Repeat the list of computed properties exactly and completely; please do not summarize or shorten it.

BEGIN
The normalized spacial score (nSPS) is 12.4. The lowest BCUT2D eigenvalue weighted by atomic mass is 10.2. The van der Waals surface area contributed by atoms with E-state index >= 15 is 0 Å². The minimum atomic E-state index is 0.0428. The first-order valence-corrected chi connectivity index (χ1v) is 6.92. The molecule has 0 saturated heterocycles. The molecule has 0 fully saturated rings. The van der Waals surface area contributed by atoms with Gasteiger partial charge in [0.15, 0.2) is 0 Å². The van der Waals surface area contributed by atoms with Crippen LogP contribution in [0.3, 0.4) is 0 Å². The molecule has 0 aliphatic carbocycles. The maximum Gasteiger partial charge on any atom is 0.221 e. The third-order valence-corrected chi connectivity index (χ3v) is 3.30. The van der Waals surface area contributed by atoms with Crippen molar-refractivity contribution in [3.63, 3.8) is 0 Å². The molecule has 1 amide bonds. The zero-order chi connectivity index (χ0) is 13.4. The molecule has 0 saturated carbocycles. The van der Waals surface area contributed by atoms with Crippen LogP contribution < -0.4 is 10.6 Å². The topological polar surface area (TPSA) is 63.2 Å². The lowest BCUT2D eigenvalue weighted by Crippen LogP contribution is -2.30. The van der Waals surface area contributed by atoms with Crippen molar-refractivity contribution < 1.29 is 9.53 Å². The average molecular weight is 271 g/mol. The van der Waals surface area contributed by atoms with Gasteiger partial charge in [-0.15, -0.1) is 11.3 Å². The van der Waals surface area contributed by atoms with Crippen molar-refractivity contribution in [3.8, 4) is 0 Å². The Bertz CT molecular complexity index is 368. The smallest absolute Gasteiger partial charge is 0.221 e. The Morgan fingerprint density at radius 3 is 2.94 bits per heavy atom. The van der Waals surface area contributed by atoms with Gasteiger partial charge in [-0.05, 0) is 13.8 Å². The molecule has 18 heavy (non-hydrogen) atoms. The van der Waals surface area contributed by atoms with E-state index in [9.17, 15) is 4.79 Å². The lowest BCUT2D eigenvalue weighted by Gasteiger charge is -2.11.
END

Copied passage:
The normalized spacial score (nSPS) is 12.4. The lowest BCUT2D eigenvalue weighted by atomic mass is 10.2. The van der Waals surface area contributed by atoms with E-state index >= 15 is 0 Å². The minimum atomic E-state index is 0.0428. The first-order valence-corrected chi connectivity index (χ1v) is 6.92. The molecule has 0 saturated heterocycles. The molecule has 0 fully saturated rings. The van der Waals surface area contributed by atoms with Gasteiger partial charge in [0.15, 0.2) is 0 Å². The van der Waals surface area contributed by atoms with Crippen LogP contribution in [0.3, 0.4) is 0 Å². The molecule has 0 aliphatic carbocycles. The maximum Gasteiger partial charge on any atom is 0.221 e. The third-order valence-corrected chi connectivity index (χ3v) is 3.30. The van der Waals surface area contributed by atoms with Crippen molar-refractivity contribution in [3.63, 3.8) is 0 Å². The molecule has 1 amide bonds. The zero-order chi connectivity index (χ0) is 13.4. The molecule has 0 saturated carbocycles. The van der Waals surface area contributed by atoms with Crippen LogP contribution < -0.4 is 10.6 Å². The topological polar surface area (TPSA) is 63.2 Å². The lowest BCUT2D eigenvalue weighted by Crippen LogP contribution is -2.30. The van der Waals surface area contributed by atoms with Crippen molar-refractivity contribution < 1.29 is 9.53 Å². The average molecular weight is 271 g/mol. The van der Waals surface area contributed by atoms with Gasteiger partial charge in [-0.15, -0.1) is 11.3 Å². The van der Waals surface area contributed by atoms with Crippen molar-refractivity contribution in [3.8, 4) is 0 Å². The Bertz CT molecular complexity index is 368. The smallest absolute Gasteiger partial charge is 0.221 e. The Morgan fingerprint density at radius 3 is 2.94 bits per heavy atom. The van der Waals surface area contributed by atoms with Gasteiger partial charge in [-0.05, 0) is 13.8 Å². The molecule has 18 heavy (non-hydrogen) atoms. The van der Waals surface area contributed by atoms with E-state index in [9.17, 15) is 4.79 Å². The lowest BCUT2D eigenvalue weighted by Gasteiger charge is -2.11.